High Life Review
Robert Pattinson takes the lead again in director Claire Denis' 'High Life.'
Release Date: April 19, 2019
MPAA Rating: R
A father and his daughter struggle to survive in deep space where they live in isolation.
Director: Claire Denis
Screenwriters: Claire Denis, Jean-Pol Fargeau, Geoff Cox
Producers: Laurence Clerc, Oliver Dungey, Christoph Friedel, D.J. Gugenheim, Andrew Lauren, Klaudia Smieja, Claudia Steffen, Olivier Thery Lapiney
Cast: Robert Pattinson (Monte), Juliette Binoche (Dr. Dibs), Andre Benjamin (Tcherny), Mia Goth (Boyse), Agata Buzek (Nansen), Lars Eidinger (Chandra), Claire Tran (Mink), Ewan Mitchell (Ettore), Gloria Obianyo (Elektra), Scarlett Lindsey (Willow – Baby), Jessie Ross (Willow – Teenager)
Editor: Guy Lecorne
Cinematographers: Yorick Le Saux, Tomasz Naumiuk
Production Designers: Jagna Dobesz, Olafur Eliasson, Francois-Renaud Labarthe, Mela Melak
Casting Directors: Piotr Bartuszek, Des Hamilton
Music Score: Stuart Staples, Tindersticks
Robert Pattinson has spent most of his post-Twilight career proving that he is more than just a pretty face with smart and gritty movies like The Rover, Cosmopolis, and Good Time. He makes another strong case for his acting talents with High Life.
High Life begins with a man named Monte (Pattinson) hurling through space in a boxy spacecraft with only an infant baby for companionship. Told mostly through flashbacks, the movie then jumps around to explain that Monte is the last survivor of a crew made up of death row inmates that was sent to a black hole. Along the way, one of his fellow prisoners, a doctor named Dibs (Juliette Binoche from The Clouds of Sils Maria), becomes the de-facto leader of the bunch and performs additional fertility experiments on the prisoners as they speed along on their one-way “mission.”
It’s difficult to talk about High Life without spoiling bits of it, because the timeline jumps around so much and information is revealed to the audience in a slow and specific way. Director Claire Denis (Chocolat, Let the Sunshine In) uses the non-linear structure of the script that she co-wrote with Jean-Pol Fargeau (who also co-wrote Chocolat with Denis) and Geoff Cox (Evolution) to deliberately and methodically let the story unravel, helping the viewer to both feel Monte’s isolation and understand exactly what caused it.
At first, the leaping around through time feels a little jumbled, but as soon as the puzzle pieces start to fall into place, the confusion turns to curiosity, and the audience is fully engaged, if only so that they can figure out what the hell is actually going on. It’s not that High Life is hard to follow, it’s just a strange and unique narrative, part survival thriller, part horror movie, with just a splash of the majestic wonder of 2001: A Space Odyssey. It’s basically Silent Running by way of Event Horizon.
High Life alternates between calm uneasiness and violent chaos, depending upon which characters are on screen (and alive at the time). And Denis navigates the waters of the two ends of the spectrum with precision accuracy. Of course, there are logical flaws in the movie, mainly in the selection of the co-ed crew full of brutal offenders – most of these characters don’t even seem like they’d be convicts, let alone death row inmates – but, because it’s a futuristic movie, there’s an air of believability even with that. In the future, anything is possible.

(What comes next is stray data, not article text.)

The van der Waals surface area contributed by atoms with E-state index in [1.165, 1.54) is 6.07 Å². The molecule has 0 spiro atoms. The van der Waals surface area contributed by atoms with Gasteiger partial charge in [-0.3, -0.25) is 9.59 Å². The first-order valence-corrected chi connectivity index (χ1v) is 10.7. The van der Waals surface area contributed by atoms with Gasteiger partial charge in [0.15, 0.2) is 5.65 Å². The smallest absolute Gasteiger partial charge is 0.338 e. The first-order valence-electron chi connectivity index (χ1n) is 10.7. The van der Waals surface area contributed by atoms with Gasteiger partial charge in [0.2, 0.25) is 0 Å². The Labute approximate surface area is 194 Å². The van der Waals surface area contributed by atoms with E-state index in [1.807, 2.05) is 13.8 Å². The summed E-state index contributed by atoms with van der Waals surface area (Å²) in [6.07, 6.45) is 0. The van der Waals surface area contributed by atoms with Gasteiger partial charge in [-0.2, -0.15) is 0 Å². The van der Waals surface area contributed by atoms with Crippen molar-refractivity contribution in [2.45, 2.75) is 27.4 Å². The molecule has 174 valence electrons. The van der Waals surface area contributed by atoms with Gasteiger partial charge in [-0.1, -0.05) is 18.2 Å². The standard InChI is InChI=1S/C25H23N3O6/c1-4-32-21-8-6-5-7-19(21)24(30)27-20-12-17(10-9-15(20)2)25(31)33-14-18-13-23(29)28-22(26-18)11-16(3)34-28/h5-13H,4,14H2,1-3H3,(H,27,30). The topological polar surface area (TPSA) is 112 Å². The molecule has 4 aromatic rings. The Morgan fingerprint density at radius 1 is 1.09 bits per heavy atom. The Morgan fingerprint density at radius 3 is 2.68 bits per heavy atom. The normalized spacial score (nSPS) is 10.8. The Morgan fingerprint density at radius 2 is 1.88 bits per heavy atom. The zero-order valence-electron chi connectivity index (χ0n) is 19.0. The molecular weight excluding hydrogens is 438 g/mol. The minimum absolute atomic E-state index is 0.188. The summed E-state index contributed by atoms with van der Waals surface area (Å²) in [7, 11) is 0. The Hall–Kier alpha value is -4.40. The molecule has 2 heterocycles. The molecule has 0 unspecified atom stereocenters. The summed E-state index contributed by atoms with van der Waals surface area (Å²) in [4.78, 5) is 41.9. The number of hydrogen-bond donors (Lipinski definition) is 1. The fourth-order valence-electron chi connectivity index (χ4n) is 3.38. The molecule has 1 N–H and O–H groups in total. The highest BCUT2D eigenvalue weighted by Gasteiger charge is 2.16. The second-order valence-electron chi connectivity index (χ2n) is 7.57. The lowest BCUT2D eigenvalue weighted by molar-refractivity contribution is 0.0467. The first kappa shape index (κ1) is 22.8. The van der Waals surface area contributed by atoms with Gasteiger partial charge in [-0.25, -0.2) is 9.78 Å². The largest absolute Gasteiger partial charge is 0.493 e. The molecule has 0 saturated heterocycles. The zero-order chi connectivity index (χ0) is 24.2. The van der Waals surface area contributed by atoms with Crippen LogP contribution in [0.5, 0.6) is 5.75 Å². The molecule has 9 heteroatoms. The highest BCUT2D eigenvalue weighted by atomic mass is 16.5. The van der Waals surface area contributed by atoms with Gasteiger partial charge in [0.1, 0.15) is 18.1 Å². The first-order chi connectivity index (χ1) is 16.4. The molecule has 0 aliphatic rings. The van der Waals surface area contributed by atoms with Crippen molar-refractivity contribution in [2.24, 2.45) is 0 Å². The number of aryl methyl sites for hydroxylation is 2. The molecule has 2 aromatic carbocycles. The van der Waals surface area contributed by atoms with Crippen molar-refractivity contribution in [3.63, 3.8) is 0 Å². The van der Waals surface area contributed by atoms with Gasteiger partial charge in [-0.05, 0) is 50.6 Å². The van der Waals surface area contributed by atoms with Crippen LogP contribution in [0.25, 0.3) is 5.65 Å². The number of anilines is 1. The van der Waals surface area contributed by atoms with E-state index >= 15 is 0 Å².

Like most good dystopian science fiction, High Life has a deeper analogous message about the modern prison system, slave labor, and abstract loneliness. The fact that these crew members all chose a one-way ticket to oblivion instead of a death sentence speaks volumes about the desperation of their characters. It’s a deep and philosophical movie, one which makes the viewer think a bit while they’re trying to keep up with the action. But the introspection does not detract from the overall theme of the movie. The introspection IS the overall theme of the movie.
Robert Pattinson owns High Life. For the most part, it’s an ensemble cast which also includes names like Binoche, Mia Goth (Suspiria), André Benjamin (Four Brothers), Lars Eidinger (Personal Shopper), and Agata Buzek (Pearl), but Pattinson is the guy who is in just about every scene. His loneliness allows for some creative exposition (he has to check in with a journal entry every 24 hours for the life support systems on the ship to keep running), but mostly, his isolation is just that – isolation. When there are other people around, they’re all death row convicts who chose a suicide mission instead of execution, so few can be trusted in any real capacity. And when Monte is alone, it’s even worse. Pattinson shows both sides of the coin – loneliness and companionship – very well.
The spaceship in High Life is self-contained, with living quarters, a hospital area, and even a sustainable garden. It’s basically a hi-tech prison with the inmates running the asylum. The audience never forgets that it’s a spacecraft, however, because of the sound design of Andreas Hildebrandt (Nymphomaniac Vol. I and Vol. II, The Cut). The ship is filled with a wash of industrial and electronic sounds that serve as a constant reminder that the occupants are zipping through the vastness of space towards a black hole. There’s the humming of computers, the buzzing of machinery, the drone of the engines, even the awkward silence of space itself. Much of the ambient soundscape is barely noticeable, more subliminal than anything else, just a subtle notice that yes, all of our characters are millions of miles from home, and they’re never going back. The sound design in High Life is expertly eerie.